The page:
Inclusive: “Any activity derived from a combative origin that is taught or learned in a systematic fashion.”
Exclusive: “A combative activity which possesses, or is informed by, a philosophical underpinning derived from the traditional religion, culture, or cosmology of its place of origin, contains both ritual and practical elements, and is taught or learned in a systematic fashion.”
In the inclusive definition, I allow for modern usage as a sport, meditative practice, cultural tradition, or exercise, as long as the activity was originally developed for fighting (Tai Chi = Yes. Yoga = No.) Beyond that, all I care about is that the martial art in question is passed on systematically, meaning that there are repeatable techniques or methods applied when the art is employed, rather than just wild flailing in the moment. Thus someone who developed expert fighting skills by way of getting into numerous bar fights would not be practicing a “martial art” under this definition. For the theoretical martial art of “BarFightDo” to be admitted, we would require someone teaching/practicing a progressive set of reliable punching, bottle smashing, chair throwing techniques for all practitioners (perhaps more on “Jailhouse Rock” later).
For the exclusive definition we are looking at only combative systems (sorry, Tai Chi, you out!). Furthermore, we want these combative systems to have a traditional philosophical basis. These could take the form of social ideals, such as the elements of the Chivalric code (as well as other bygone social traditions) still evident in Historical European Martial Arts (HEMA). Or they could be more mystical, as we see with the Chinese concept of Wuxing (五行), five elements theory, and Qi (氣), vital life energy, that are referred to in a variety of Kung Fu styles. We also want to observe that the style contains both ritual and practical components prior to labelling it as a “martial art.” That is, “martial arts” should exhibit at a least a few techniques and practices, or portions thereof, that are largely symbolic or affectatious, as can be seen in examples such as bowing or prescribed clothing (eg. various keikogi (稽古着), HEMA/fencing jackets, and Capoeira abadás). These are taught and trained alongside the practical activities, such as punching a heavy bag, physical conditioning, or repeated drills, and in some cases incorporated together, as can be seen when a practitioner pretends to drink from a nonexistent cup during a Drunken Fist Kung Fu form. Finally, as with the inclusive definition, we require that a “martial art” is taught/learned systematically.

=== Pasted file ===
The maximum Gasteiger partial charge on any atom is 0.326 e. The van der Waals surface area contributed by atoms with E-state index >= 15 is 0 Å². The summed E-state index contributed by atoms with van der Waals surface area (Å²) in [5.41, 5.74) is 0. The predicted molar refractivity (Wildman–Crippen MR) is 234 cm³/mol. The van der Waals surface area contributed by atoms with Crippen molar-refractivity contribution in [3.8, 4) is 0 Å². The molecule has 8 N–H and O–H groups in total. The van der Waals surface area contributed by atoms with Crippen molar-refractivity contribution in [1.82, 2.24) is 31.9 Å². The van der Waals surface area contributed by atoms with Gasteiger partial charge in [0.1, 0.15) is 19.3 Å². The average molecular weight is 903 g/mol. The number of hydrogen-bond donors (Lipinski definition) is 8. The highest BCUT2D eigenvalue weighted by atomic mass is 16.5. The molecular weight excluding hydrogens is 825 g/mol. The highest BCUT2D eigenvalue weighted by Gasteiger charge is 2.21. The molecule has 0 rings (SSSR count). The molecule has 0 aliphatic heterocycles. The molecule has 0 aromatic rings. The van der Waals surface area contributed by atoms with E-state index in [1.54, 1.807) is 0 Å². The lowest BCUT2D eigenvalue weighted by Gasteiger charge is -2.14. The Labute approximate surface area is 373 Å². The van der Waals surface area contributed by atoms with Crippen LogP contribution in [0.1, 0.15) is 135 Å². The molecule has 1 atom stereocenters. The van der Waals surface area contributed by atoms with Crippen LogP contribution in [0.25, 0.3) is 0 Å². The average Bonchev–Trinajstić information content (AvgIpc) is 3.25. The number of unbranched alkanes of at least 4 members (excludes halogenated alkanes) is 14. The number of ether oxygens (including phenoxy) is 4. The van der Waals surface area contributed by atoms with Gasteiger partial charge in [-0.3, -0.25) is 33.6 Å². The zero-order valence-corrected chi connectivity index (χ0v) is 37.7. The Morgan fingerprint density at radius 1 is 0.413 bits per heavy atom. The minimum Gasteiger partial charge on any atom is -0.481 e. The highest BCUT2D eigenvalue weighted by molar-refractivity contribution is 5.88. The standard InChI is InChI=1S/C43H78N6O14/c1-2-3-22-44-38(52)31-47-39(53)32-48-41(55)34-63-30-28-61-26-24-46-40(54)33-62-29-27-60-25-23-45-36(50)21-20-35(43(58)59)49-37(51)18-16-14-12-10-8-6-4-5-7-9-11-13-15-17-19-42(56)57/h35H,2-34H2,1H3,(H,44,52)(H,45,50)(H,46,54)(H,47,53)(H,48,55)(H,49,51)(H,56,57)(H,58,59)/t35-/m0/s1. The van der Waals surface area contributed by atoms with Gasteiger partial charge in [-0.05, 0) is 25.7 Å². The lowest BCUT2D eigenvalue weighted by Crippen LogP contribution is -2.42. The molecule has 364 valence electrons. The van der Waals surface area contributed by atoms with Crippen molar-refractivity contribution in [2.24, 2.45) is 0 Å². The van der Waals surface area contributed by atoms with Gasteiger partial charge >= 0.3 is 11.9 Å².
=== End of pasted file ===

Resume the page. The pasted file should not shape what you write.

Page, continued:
Further Clarity through Categories
We must also consider the how the aforementioned philosophical basis informs the practical application and training of the art, which leads to classification of a martial art as “traditional” or “non-traditional.” By my observations and training the characteristics of each are as follows:
Traditional: Historical practice or ideal modern practice involves the use of forms or kata (choreographed patterns) to train techniques, often involves meditative activities, and is based on religious or cosmological beliefs that inform the application of techniques. For example, in several styles of Kung Fu the interaction of the five Chinese elements determines that “Water” type block techniques, which are sweeping and redirecting, should be used against any fierce and directly aggressive “Fire” type attacks.
Non-Traditional: Modern practice involves training techniques directly (ie. in drills rather than performing rote patterns.) The training focuses on technical prowess/efficacy, mental and physical fitness, and promotes competitive edge (or aggression when called for). Application of technique is informed by practical understanding or common analogy, often scientific in nature. For example, knowing that certain angles provide better deflection or leverage, and using elements of psychology in self-defence training.